Michigan’s ‘Fab Five’ Once Considered Transferring to an HBCU

Former University of Michigan men’s basketball standout and member of the ‘Fab Five’ Jimmy King writes for Scrap Sports about the data and disappointment surrounding black athletes at powerhouse predominantly white athletic programs.

In a heartfelt narrative, King breaks down the racial and financial disparities created by these institutions, and perpetuated in part by star black athletes who are convinced that they are a necessary stop on the way to professional careers.

But then he drops a bombshell.

I wondered if we would have been called simply the “trendsetters” on a black campus instead of “thugs” on Michigan’s majority white campus? I’ve often thought my athletic, and personal development would have been much better served had I attended an HBCU. The entire Fab Five – all us – seriously discussed in our dormitory one evening about transferring to an HBCU. Looking back now over 25 years removed, we not only could have made history by leading an HBCU to the Final Four (which I’m convinced we could have accomplished), but we could have also made an emphatic statement endorsing the importance of black colleges and proving that Michigan, Duke or Kentucky did not have a monopoly on providing professional opportunities on or off the court.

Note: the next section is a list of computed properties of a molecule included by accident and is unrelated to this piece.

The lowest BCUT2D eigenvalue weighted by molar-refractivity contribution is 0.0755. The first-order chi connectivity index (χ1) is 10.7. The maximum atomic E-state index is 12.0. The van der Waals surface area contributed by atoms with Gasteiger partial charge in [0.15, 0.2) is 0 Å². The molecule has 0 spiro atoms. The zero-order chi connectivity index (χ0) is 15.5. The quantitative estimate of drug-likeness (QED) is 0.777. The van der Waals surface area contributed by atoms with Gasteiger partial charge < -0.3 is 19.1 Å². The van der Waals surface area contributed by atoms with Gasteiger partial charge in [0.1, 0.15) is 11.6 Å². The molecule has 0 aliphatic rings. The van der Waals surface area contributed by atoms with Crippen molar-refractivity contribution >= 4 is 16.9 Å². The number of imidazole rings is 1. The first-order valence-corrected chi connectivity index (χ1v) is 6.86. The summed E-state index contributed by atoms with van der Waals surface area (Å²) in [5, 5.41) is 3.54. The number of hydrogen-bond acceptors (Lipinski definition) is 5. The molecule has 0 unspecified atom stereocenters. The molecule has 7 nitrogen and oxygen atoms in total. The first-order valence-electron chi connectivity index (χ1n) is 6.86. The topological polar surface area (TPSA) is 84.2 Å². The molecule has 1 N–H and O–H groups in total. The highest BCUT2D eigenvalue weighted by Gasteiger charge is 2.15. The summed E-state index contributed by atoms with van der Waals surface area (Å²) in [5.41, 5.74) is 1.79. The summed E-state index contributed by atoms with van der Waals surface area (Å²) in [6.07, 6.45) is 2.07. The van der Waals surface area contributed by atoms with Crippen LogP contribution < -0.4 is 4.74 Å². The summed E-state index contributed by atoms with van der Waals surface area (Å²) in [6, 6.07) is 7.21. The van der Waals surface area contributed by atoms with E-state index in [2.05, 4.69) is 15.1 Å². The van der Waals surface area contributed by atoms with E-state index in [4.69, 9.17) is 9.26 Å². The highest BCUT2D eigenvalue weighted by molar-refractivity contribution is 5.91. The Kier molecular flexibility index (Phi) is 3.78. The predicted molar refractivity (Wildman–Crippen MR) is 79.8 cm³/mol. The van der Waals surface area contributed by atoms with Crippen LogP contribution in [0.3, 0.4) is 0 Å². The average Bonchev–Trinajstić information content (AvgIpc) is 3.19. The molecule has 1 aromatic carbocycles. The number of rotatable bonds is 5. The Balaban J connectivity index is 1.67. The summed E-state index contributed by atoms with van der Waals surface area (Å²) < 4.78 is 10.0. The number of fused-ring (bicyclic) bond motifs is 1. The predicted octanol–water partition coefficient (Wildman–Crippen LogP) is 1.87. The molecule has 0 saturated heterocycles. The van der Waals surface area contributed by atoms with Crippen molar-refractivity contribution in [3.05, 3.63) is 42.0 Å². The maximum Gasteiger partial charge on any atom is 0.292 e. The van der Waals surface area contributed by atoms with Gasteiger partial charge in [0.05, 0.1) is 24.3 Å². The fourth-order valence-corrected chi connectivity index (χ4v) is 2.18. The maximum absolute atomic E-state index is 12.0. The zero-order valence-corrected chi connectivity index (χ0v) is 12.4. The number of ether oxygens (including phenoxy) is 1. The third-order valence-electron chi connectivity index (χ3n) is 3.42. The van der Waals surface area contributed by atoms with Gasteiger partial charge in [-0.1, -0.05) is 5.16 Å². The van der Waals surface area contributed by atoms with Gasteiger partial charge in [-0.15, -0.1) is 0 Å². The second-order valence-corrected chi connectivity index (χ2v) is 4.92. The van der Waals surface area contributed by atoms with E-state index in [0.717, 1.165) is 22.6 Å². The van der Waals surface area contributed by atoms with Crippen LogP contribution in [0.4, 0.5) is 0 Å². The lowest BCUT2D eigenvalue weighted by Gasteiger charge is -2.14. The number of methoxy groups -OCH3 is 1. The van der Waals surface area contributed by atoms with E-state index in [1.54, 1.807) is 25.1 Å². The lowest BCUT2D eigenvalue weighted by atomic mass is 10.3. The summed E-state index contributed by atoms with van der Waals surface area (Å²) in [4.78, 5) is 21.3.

King’s piece and this revelation, in particular, should be striking to today’s elite athletes at all levels of competition. Nationally-ranked high schoolers are becoming increasingly interested in HBCUs, and college athletes have long developed a transfer pipeline from PWIs to black colleges when career plans don’t pan out.

King admits that he and four formerly fabulous freshmen had a chance to change history and didn’t. That’s easy to say 25 years later, but just as important for today’s black athletes to hear as it was for the Fab Five to even consider back then.

We can only hope that King’s words and today’s turbulent times create more than passing interest in today’s athletes, but a realization of how they can change history, black history, in seismic ways.

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